This could have a been a decent article if perhaps the writer had been given another week to write it?

I liked the general direction it was going in, but then it just meanders and ends in reiterating clichés.

"Is it possible for humanity to put ecocide and genocide on an even scale?"

Was that meant to be ironic? We've yet to figure out a way to deal with genocide, and the word itself is bandied about more irresponsibly than "green" or "sustainability".

If our global polity were to take genocide seriously, than you'd see far more western intervention into developing countries. If we seriously wanted to stop it, in the sense that (I assume) the writer would like to avoid "ecocide" (whatever that means). Then we'd see preemptive strikes constantly. And we all know how much Adbusters hates that, yeah?

Alex Kuiper

Why do people use biblical examples when they have no idea what they are talking about.
Anyway, "the Dude" nailed the broader overarching issues with this article.

Alex Kuiper

Why do people use biblical examples when they have no idea what they are talking about.
Anyway, "the Dude" nailed the broader overarching issues with this article.

Anonymous411

the world is full of contradictions and hypocrisy. I often feel this way myself pulled between the lure of consumerism and the ethics of sustainability. I try to keep myself sane my focusing on the small things in my life that make my impact on the environment smaller.
I find the idea of extending the human rights model to environmental and animal rights troubling in several ways. First, i am uncomfortable with the idea of the rights of ecosystems superseding human rights violations. Secondly there is the issue of the rights of humans to interact in the environment (i.e the right to clean water, air etc.) or the rights of the environment itself, and how do you guarantee those rights?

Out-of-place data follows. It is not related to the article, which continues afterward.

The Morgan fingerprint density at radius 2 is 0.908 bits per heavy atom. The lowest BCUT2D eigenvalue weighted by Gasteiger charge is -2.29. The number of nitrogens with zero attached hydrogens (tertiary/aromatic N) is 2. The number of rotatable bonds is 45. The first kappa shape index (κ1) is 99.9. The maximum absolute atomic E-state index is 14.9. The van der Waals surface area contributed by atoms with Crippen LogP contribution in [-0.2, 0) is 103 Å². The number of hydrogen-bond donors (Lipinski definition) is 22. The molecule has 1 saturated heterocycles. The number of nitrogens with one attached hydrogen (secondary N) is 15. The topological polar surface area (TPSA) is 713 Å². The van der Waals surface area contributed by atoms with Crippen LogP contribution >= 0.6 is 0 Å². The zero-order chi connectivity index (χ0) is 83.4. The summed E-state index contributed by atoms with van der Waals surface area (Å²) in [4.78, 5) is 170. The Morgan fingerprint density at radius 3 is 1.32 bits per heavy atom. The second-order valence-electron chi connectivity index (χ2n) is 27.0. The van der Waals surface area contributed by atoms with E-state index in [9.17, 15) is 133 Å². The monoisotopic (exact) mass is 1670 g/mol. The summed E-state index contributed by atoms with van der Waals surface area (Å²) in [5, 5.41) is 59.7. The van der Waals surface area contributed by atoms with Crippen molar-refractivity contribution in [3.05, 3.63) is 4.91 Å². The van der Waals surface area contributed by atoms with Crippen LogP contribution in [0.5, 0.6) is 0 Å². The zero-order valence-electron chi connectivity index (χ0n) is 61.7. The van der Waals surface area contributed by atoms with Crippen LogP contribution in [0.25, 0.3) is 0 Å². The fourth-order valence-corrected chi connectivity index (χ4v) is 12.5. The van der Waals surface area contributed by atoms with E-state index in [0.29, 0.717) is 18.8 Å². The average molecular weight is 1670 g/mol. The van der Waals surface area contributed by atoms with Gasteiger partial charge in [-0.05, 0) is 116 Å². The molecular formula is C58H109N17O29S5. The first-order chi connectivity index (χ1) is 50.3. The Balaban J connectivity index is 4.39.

The world stood back and watched as 800,000 fellow human beings were slaughtered in Rwanda, even when we have a framework in place to protect human rights therefore I have little hope that legal rights will be extended to the natural environment and enforced in a way that is ethical however, I believe we need to start somewhere and perhaps guaranteeing Indigenous rights is the best place to start considering 80% of yet to be exploited resources on the earth are in indigenous territory. Perhaps if Indigenous rights are protected then our exploitive culture will be curtailed to a certain extent. We can hope.

Anonymous411

the world is full of contradictions and hypocrisy. I often feel this way myself pulled between the lure of consumerism and the ethics of sustainability. I try to keep myself sane my focusing on the small things in my life that make my impact on the environment smaller.
I find the idea of extending the human rights model to environmental and animal rights troubling in several ways. First, i am uncomfortable with the idea of the rights of ecosystems superseding human rights violations. Secondly there is the issue of the rights of humans to interact in the environment (i.e the right to clean water, air etc.) or the rights of the environment itself, and how do you guarantee those rights?